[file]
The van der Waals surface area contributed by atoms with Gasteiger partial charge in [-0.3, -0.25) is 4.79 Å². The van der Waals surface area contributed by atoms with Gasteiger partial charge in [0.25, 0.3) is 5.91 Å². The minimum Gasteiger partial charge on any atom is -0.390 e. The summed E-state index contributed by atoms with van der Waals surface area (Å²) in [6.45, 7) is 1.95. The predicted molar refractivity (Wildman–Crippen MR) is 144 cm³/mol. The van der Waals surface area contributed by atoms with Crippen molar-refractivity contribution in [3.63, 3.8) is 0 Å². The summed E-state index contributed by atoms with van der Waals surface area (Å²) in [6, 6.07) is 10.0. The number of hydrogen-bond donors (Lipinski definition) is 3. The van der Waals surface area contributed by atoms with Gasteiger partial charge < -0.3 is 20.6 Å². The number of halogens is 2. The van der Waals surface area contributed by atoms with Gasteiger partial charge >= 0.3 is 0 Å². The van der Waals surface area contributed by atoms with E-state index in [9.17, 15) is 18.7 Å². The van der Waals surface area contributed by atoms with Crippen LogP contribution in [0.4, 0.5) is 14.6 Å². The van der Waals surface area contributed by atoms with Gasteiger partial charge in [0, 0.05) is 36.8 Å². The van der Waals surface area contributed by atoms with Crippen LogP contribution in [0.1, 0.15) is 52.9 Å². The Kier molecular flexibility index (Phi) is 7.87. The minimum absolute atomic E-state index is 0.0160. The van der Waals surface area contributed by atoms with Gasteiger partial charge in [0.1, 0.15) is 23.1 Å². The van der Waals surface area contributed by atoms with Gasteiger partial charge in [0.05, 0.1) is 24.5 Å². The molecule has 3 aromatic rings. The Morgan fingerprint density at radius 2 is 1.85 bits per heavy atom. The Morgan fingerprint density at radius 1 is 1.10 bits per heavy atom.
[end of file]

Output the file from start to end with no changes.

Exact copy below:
The van der Waals surface area contributed by atoms with Gasteiger partial charge in [-0.3, -0.25) is 4.79 Å². The van der Waals surface area contributed by atoms with Gasteiger partial charge in [0.25, 0.3) is 5.91 Å². The minimum Gasteiger partial charge on any atom is -0.390 e. The summed E-state index contributed by atoms with van der Waals surface area (Å²) in [6.45, 7) is 1.95. The predicted molar refractivity (Wildman–Crippen MR) is 144 cm³/mol. The van der Waals surface area contributed by atoms with Crippen molar-refractivity contribution in [3.63, 3.8) is 0 Å². The summed E-state index contributed by atoms with van der Waals surface area (Å²) in [6, 6.07) is 10.0. The number of hydrogen-bond donors (Lipinski definition) is 3. The van der Waals surface area contributed by atoms with Gasteiger partial charge < -0.3 is 20.6 Å². The number of halogens is 2. The van der Waals surface area contributed by atoms with Gasteiger partial charge >= 0.3 is 0 Å². The van der Waals surface area contributed by atoms with E-state index in [9.17, 15) is 18.7 Å². The van der Waals surface area contributed by atoms with Crippen LogP contribution in [0.4, 0.5) is 14.6 Å². The van der Waals surface area contributed by atoms with Gasteiger partial charge in [0, 0.05) is 36.8 Å². The van der Waals surface area contributed by atoms with Crippen LogP contribution in [0.1, 0.15) is 52.9 Å². The Kier molecular flexibility index (Phi) is 7.87. The minimum absolute atomic E-state index is 0.0160. The van der Waals surface area contributed by atoms with Gasteiger partial charge in [0.1, 0.15) is 23.1 Å². The van der Waals surface area contributed by atoms with Gasteiger partial charge in [0.05, 0.1) is 24.5 Å². The molecule has 3 aromatic rings. The Morgan fingerprint density at radius 2 is 1.85 bits per heavy atom. The Morgan fingerprint density at radius 1 is 1.10 bits per heavy atom.